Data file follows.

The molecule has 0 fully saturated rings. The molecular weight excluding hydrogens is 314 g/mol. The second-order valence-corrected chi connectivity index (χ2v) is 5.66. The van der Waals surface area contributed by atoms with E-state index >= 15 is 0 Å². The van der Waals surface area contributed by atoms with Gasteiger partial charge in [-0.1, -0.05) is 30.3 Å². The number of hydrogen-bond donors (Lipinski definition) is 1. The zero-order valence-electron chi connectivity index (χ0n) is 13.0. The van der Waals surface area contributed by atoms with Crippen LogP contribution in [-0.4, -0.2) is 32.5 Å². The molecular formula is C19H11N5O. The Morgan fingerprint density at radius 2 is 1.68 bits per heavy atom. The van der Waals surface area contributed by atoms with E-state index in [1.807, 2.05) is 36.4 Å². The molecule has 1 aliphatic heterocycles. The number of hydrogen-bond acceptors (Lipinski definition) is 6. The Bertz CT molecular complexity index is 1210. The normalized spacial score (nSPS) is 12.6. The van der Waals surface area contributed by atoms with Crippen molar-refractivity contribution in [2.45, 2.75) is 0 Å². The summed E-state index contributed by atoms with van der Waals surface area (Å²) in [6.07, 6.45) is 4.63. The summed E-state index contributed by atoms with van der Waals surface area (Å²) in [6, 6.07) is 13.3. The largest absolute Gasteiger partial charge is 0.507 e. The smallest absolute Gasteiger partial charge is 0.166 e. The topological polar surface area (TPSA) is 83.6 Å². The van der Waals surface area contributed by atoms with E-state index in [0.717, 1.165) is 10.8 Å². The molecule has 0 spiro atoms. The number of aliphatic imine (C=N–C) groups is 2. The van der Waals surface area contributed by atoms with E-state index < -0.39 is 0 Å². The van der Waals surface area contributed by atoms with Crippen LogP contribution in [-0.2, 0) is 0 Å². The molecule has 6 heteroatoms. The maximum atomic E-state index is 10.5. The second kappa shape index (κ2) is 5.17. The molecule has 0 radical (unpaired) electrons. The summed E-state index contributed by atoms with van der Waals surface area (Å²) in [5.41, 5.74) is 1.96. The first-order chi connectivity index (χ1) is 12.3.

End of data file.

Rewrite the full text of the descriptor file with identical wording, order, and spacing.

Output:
The molecule has 0 fully saturated rings. The molecular weight excluding hydrogens is 314 g/mol. The second-order valence-corrected chi connectivity index (χ2v) is 5.66. The van der Waals surface area contributed by atoms with E-state index >= 15 is 0 Å². The van der Waals surface area contributed by atoms with Gasteiger partial charge in [-0.1, -0.05) is 30.3 Å². The number of hydrogen-bond donors (Lipinski definition) is 1. The zero-order valence-electron chi connectivity index (χ0n) is 13.0. The van der Waals surface area contributed by atoms with Crippen LogP contribution in [-0.4, -0.2) is 32.5 Å². The molecular formula is C19H11N5O. The Morgan fingerprint density at radius 2 is 1.68 bits per heavy atom. The van der Waals surface area contributed by atoms with E-state index in [1.807, 2.05) is 36.4 Å². The molecule has 1 aliphatic heterocycles. The number of hydrogen-bond acceptors (Lipinski definition) is 6. The Bertz CT molecular complexity index is 1210. The normalized spacial score (nSPS) is 12.6. The van der Waals surface area contributed by atoms with Crippen molar-refractivity contribution in [2.45, 2.75) is 0 Å². The summed E-state index contributed by atoms with van der Waals surface area (Å²) in [6.07, 6.45) is 4.63. The summed E-state index contributed by atoms with van der Waals surface area (Å²) in [6, 6.07) is 13.3. The largest absolute Gasteiger partial charge is 0.507 e. The smallest absolute Gasteiger partial charge is 0.166 e. The topological polar surface area (TPSA) is 83.6 Å². The van der Waals surface area contributed by atoms with E-state index in [0.717, 1.165) is 10.8 Å². The molecule has 0 spiro atoms. The number of aliphatic imine (C=N–C) groups is 2. The van der Waals surface area contributed by atoms with E-state index < -0.39 is 0 Å². The van der Waals surface area contributed by atoms with Crippen LogP contribution in [-0.2, 0) is 0 Å². The molecule has 6 heteroatoms. The maximum atomic E-state index is 10.5. The second kappa shape index (κ2) is 5.17. The molecule has 0 radical (unpaired) electrons. The summed E-state index contributed by atoms with van der Waals surface area (Å²) in [5.41, 5.74) is 1.96. The first-order chi connectivity index (χ1) is 12.3.